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Red clover (Trifolium pratense L.) is an outcrossing forage legume that has adapted to a wide range of climatic and growing conditions across Europe. Red clover is valued for its high yield potential and its forage quality. The high amount of genetic diversity present in red clover provides an invaluable, but often poorly characterized resource to improve key traits such as yield, quality, and resistance to biotic and abiotic stresses. In this study, we examined the genetic and phenotypic diversity within a diverse set of 395 diploid red clover accessions via genome wide allele frequency fingerprinting and multi-location field trials across Europe. We found that the genetic structure of accessions mostly reflected their geographic origin and only few cases were detected, where breeders integrated foreign genetic resources into their local breeding pools. The mean dry matter yield of the first main harvesting season ranged from 0.74 kg m-2 in Serbia and Norway to 1.34 kg m-2 in Switzerland. Phenotypic performance of accessions in the multi-location field trials revealed a very strong accession x location interaction. Local adaptation was especially prominent in Nordic red clover accessions that showed a distinct adaptation to the growing conditions and cutting regime of the North. The traits vigor, dry matter yield and plant density were negatively correlated between the trial location in Norway and the locations Great Britain, Switzerland, Czech Republic and Serbia. Notably, breeding material and cultivars generally performed well at the location where they were developed. Our results confirmed that red clover cultivars were bred from regional ecotypes and show a narrow adaptation to regional conditions. Our study can serve as a valuable basis for identifying interesting materials that express the desired characteristics and contribute to the adaptation of red clover to future climatic conditions.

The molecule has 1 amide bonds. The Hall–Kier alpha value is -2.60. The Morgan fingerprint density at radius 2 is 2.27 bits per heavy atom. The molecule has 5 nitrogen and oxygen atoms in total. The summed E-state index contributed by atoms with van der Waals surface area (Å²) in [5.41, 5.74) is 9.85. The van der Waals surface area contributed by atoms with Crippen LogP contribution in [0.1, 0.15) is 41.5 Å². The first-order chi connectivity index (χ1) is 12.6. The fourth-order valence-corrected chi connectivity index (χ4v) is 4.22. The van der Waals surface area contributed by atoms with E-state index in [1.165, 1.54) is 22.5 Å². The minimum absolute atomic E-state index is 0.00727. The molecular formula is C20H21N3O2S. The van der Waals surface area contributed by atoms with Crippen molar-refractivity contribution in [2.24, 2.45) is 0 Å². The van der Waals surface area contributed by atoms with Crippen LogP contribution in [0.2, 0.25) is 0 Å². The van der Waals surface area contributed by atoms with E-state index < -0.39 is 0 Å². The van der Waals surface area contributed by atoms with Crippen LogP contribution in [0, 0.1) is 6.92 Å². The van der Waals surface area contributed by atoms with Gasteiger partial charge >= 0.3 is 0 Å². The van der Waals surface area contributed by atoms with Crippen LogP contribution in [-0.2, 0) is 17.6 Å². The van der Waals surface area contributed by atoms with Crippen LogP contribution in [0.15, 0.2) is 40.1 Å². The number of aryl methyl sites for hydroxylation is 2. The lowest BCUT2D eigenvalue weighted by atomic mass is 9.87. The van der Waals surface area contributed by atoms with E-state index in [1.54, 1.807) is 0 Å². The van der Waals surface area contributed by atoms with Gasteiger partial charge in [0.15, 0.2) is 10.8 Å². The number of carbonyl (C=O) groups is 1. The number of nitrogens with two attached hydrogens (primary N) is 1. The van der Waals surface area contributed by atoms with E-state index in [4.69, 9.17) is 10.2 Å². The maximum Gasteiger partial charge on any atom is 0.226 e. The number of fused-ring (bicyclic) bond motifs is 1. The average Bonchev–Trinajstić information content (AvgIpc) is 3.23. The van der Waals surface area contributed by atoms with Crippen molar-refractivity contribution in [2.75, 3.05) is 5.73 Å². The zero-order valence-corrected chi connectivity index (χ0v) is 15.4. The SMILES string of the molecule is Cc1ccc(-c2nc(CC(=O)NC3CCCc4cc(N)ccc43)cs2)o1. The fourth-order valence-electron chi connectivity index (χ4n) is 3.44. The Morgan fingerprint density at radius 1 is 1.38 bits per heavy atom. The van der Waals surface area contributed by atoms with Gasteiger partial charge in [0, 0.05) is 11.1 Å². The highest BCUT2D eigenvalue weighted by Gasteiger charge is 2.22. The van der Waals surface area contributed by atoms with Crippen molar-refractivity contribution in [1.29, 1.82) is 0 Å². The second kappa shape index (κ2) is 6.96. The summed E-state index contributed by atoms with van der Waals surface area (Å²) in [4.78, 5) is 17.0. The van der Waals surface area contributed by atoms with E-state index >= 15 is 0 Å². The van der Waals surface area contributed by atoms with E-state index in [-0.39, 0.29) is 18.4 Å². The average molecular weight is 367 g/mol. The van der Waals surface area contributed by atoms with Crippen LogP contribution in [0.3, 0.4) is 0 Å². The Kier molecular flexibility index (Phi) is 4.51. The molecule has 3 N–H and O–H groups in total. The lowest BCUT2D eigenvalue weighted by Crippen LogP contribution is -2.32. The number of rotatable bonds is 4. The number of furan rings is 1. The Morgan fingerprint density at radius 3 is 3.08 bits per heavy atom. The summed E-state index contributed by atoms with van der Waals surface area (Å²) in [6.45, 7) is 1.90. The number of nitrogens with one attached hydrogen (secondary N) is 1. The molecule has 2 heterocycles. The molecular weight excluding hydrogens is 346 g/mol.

- plant breeding
- red clover
FingerprintDive into the research topics of 'Multi-location trials and population-based genotyping reveal high diversity and adaptation to breeding environments in a large collection of red clover'. Together they form a unique fingerprint.
- 1 Finished
01 Sept 2017 → 31 Dec 2021
Project: Externally funded research